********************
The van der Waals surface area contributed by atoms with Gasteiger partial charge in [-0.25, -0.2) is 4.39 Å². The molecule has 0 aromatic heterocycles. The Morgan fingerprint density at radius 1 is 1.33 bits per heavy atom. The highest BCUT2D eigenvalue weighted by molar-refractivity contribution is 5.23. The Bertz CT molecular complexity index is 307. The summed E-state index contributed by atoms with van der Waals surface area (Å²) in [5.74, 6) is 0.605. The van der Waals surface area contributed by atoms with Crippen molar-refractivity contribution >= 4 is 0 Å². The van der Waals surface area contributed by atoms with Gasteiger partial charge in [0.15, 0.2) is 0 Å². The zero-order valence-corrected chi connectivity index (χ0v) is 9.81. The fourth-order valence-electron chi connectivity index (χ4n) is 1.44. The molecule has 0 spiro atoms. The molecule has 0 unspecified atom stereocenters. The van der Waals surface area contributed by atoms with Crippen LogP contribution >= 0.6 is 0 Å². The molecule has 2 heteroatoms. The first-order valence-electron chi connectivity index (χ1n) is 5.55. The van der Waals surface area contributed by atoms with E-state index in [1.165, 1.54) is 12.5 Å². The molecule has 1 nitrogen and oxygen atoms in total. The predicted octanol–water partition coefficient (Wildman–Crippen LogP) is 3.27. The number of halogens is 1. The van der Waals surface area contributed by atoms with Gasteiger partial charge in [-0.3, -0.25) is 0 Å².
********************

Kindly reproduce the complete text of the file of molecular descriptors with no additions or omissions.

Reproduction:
The van der Waals surface area contributed by atoms with Gasteiger partial charge in [-0.25, -0.2) is 4.39 Å². The molecule has 0 aromatic heterocycles. The Morgan fingerprint density at radius 1 is 1.33 bits per heavy atom. The highest BCUT2D eigenvalue weighted by molar-refractivity contribution is 5.23. The Bertz CT molecular complexity index is 307. The summed E-state index contributed by atoms with van der Waals surface area (Å²) in [5.74, 6) is 0.605. The van der Waals surface area contributed by atoms with Crippen molar-refractivity contribution >= 4 is 0 Å². The van der Waals surface area contributed by atoms with Gasteiger partial charge in [0.15, 0.2) is 0 Å². The zero-order valence-corrected chi connectivity index (χ0v) is 9.81. The fourth-order valence-electron chi connectivity index (χ4n) is 1.44. The molecule has 0 spiro atoms. The molecule has 0 unspecified atom stereocenters. The van der Waals surface area contributed by atoms with Crippen LogP contribution >= 0.6 is 0 Å². The molecule has 2 heteroatoms. The first-order valence-electron chi connectivity index (χ1n) is 5.55. The van der Waals surface area contributed by atoms with E-state index in [1.165, 1.54) is 12.5 Å². The molecule has 1 nitrogen and oxygen atoms in total. The predicted octanol–water partition coefficient (Wildman–Crippen LogP) is 3.27. The number of halogens is 1. The van der Waals surface area contributed by atoms with Gasteiger partial charge in [-0.3, -0.25) is 0 Å².